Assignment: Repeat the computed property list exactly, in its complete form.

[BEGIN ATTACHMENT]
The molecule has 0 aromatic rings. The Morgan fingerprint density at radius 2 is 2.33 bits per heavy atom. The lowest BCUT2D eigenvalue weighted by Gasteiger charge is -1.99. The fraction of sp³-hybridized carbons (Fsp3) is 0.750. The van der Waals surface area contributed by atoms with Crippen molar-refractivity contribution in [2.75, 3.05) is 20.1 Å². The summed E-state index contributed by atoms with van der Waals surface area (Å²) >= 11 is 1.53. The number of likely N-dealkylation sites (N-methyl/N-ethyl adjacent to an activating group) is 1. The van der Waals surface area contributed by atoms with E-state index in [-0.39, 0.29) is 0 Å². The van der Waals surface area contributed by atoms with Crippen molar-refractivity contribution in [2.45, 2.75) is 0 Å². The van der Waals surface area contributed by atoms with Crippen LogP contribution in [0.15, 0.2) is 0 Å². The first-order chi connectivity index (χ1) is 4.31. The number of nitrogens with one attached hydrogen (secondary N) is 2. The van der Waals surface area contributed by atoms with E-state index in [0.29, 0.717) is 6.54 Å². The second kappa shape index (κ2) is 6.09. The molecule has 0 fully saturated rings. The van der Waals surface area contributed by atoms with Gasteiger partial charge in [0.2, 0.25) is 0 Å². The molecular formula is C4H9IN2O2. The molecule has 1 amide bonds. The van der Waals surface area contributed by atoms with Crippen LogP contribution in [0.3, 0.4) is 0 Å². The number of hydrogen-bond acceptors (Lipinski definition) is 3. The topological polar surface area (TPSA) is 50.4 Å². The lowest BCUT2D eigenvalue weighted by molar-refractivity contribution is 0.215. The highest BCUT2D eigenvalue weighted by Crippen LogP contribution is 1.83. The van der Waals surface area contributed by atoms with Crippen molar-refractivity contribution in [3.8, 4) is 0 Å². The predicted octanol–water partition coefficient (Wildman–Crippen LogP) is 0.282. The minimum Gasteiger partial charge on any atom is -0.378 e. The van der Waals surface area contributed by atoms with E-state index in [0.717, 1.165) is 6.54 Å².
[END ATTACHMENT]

The molecule has 0 aromatic rings. The Morgan fingerprint density at radius 2 is 2.33 bits per heavy atom. The lowest BCUT2D eigenvalue weighted by Gasteiger charge is -1.99. The fraction of sp³-hybridized carbons (Fsp3) is 0.750. The van der Waals surface area contributed by atoms with Crippen molar-refractivity contribution in [2.75, 3.05) is 20.1 Å². The summed E-state index contributed by atoms with van der Waals surface area (Å²) >= 11 is 1.53. The number of likely N-dealkylation sites (N-methyl/N-ethyl adjacent to an activating group) is 1. The van der Waals surface area contributed by atoms with E-state index in [-0.39, 0.29) is 0 Å². The van der Waals surface area contributed by atoms with Crippen molar-refractivity contribution in [2.45, 2.75) is 0 Å². The van der Waals surface area contributed by atoms with Crippen LogP contribution in [0.15, 0.2) is 0 Å². The first-order chi connectivity index (χ1) is 4.31. The number of nitrogens with one attached hydrogen (secondary N) is 2. The van der Waals surface area contributed by atoms with E-state index in [0.29, 0.717) is 6.54 Å². The second kappa shape index (κ2) is 6.09. The molecule has 0 fully saturated rings. The van der Waals surface area contributed by atoms with Gasteiger partial charge in [0.2, 0.25) is 0 Å². The molecular formula is C4H9IN2O2. The molecule has 1 amide bonds. The van der Waals surface area contributed by atoms with Crippen LogP contribution in [0.3, 0.4) is 0 Å². The number of hydrogen-bond acceptors (Lipinski definition) is 3. The topological polar surface area (TPSA) is 50.4 Å². The lowest BCUT2D eigenvalue weighted by molar-refractivity contribution is 0.215. The highest BCUT2D eigenvalue weighted by Crippen LogP contribution is 1.83. The van der Waals surface area contributed by atoms with Crippen molar-refractivity contribution in [3.8, 4) is 0 Å². The predicted octanol–water partition coefficient (Wildman–Crippen LogP) is 0.282. The minimum Gasteiger partial charge on any atom is -0.378 e. The van der Waals surface area contributed by atoms with E-state index in [0.717, 1.165) is 6.54 Å².